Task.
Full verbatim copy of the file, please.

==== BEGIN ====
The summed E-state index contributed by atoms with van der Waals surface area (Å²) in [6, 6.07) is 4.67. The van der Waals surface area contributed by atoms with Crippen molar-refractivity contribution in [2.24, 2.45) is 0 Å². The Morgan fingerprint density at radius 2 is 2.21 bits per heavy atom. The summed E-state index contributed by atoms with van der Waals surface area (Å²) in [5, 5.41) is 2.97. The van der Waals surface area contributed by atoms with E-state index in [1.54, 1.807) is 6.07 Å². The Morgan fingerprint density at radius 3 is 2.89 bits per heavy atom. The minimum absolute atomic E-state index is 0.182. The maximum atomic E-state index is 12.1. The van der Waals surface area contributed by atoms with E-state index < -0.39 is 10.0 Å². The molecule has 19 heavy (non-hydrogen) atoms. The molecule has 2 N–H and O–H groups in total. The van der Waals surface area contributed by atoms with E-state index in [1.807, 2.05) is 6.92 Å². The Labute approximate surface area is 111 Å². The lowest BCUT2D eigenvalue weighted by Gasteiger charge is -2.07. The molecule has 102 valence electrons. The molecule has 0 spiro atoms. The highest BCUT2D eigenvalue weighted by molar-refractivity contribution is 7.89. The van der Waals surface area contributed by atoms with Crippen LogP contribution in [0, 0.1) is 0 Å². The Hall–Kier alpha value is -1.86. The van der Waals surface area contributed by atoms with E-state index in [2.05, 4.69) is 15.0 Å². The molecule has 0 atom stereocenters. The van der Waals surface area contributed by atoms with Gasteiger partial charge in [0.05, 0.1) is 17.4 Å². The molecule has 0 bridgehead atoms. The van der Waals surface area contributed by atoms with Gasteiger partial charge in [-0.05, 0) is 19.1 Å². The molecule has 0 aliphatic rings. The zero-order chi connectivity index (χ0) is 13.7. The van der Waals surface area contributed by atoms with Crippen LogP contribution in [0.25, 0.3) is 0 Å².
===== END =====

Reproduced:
The summed E-state index contributed by atoms with van der Waals surface area (Å²) in [6, 6.07) is 4.67. The van der Waals surface area contributed by atoms with Crippen molar-refractivity contribution in [2.24, 2.45) is 0 Å². The Morgan fingerprint density at radius 2 is 2.21 bits per heavy atom. The summed E-state index contributed by atoms with van der Waals surface area (Å²) in [5, 5.41) is 2.97. The van der Waals surface area contributed by atoms with E-state index in [1.54, 1.807) is 6.07 Å². The Morgan fingerprint density at radius 3 is 2.89 bits per heavy atom. The minimum absolute atomic E-state index is 0.182. The maximum atomic E-state index is 12.1. The van der Waals surface area contributed by atoms with E-state index < -0.39 is 10.0 Å². The molecule has 19 heavy (non-hydrogen) atoms. The molecule has 2 N–H and O–H groups in total. The van der Waals surface area contributed by atoms with E-state index in [1.807, 2.05) is 6.92 Å². The Labute approximate surface area is 111 Å². The lowest BCUT2D eigenvalue weighted by Gasteiger charge is -2.07. The molecule has 102 valence electrons. The molecule has 0 spiro atoms. The highest BCUT2D eigenvalue weighted by molar-refractivity contribution is 7.89. The van der Waals surface area contributed by atoms with Crippen LogP contribution in [0, 0.1) is 0 Å². The Hall–Kier alpha value is -1.86. The van der Waals surface area contributed by atoms with E-state index in [2.05, 4.69) is 15.0 Å². The molecule has 0 atom stereocenters. The van der Waals surface area contributed by atoms with Gasteiger partial charge in [0.05, 0.1) is 17.4 Å². The molecule has 0 bridgehead atoms. The van der Waals surface area contributed by atoms with Gasteiger partial charge in [-0.05, 0) is 19.1 Å². The molecule has 0 aliphatic rings. The zero-order chi connectivity index (χ0) is 13.7. The van der Waals surface area contributed by atoms with Crippen LogP contribution in [0.25, 0.3) is 0 Å².